}
});


Grant Authority

You can grant a direct authority to other principals over a data store or object.

// assume we have a vault
var vault = ...;

// assume we have a user
var user = ...;

// give the user the "collaborator" role against the vault
vault.grantAuthority(user, "collaborator");

Bear in mind that you can only do this if you are authenticated to Cloud CMS as a user who has the MODIFY_PERMISSIONS permission against the data store or object.

Revoke Authority

You can revoke a direct authority from other principals over a data store or object.

// assume we have a vault
var vault = ...;

// assume we have a user
var user = ...;

// take away from the user the "collaborator" role against the vault
vault.revokeAuthority(user, "collaborator");

Bear in mind that you can only do this if you are authenticated to Cloud CMS as a user who has the MODIFY_PERMISSIONS permission against the data store or object.

Revoke All Authorities

If you want to completely revoke any direct authorities that a user might have been granted to an object, there is a shortcut method you can use.

// assume we have a vault
var vault = ...;

// assume we have a user
var user = ...;

// take away all of the roles that a user has against the vault
vault.revokeAllAuthorities(user);

Bear in mind that you can only do this if you are authenticated to Cloud CMS as a user who has the MODIFY_PERMISSIONS permission against the data store or object.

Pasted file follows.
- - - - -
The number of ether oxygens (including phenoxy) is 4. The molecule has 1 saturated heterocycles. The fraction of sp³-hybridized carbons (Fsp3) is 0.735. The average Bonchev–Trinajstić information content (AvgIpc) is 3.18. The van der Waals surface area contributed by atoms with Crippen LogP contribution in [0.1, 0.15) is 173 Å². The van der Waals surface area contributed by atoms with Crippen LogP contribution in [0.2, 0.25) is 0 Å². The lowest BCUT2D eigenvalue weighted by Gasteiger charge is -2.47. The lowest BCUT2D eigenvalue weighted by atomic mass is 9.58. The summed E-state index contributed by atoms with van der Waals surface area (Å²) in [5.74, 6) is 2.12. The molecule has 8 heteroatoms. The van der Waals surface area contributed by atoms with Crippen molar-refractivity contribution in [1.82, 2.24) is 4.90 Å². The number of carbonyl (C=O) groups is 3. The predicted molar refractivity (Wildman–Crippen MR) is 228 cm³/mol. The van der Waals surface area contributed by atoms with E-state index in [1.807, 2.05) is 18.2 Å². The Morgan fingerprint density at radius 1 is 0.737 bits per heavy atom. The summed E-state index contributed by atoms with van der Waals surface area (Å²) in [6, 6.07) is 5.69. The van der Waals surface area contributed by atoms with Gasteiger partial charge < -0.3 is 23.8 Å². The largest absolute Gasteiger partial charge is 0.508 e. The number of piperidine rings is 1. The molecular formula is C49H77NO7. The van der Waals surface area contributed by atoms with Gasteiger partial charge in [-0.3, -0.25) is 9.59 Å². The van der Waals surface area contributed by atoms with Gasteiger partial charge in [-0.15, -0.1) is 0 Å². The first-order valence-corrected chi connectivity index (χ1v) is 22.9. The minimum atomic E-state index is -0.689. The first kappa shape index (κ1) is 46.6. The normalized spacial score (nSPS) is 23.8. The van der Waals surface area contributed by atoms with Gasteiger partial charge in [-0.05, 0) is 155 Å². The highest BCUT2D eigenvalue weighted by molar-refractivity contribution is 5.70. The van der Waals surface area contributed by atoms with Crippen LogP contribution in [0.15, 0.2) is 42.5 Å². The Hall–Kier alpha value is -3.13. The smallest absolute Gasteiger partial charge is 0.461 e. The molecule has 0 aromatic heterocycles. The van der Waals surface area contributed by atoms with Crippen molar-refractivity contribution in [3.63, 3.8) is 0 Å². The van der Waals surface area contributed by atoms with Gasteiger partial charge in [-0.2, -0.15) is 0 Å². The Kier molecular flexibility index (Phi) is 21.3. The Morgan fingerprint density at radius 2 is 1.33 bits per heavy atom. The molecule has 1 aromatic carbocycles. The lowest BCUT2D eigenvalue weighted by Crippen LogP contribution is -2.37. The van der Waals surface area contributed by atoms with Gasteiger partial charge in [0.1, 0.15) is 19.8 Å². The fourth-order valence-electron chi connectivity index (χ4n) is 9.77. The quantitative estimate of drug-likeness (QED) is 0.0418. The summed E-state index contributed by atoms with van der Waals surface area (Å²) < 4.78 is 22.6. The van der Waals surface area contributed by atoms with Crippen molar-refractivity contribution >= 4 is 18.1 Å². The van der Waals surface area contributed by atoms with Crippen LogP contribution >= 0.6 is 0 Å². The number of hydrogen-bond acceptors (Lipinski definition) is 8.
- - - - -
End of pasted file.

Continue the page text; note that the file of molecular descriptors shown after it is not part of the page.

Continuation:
In addition, one must consider that a user might receive the granted authority in multiple ways. They might have been granted it directly. But they may also belong to a group that has been granted it. In this case, if you revoke the direct authority, the user will still have the grant since they get it from the group.

Access Control List

At various times you may want to consult the full access control list (ACL) for a data store or an object. The access control list shows exactly which principals have been directly granted which authorities.

It's worth repeating. This only shows direct grants. If you want a fully evaluative list of authority grants, see the section below on Authority Grants.

Here is an example that retrieves the access control list for a node in the master branch of a repository. It then prints out the ACL to console.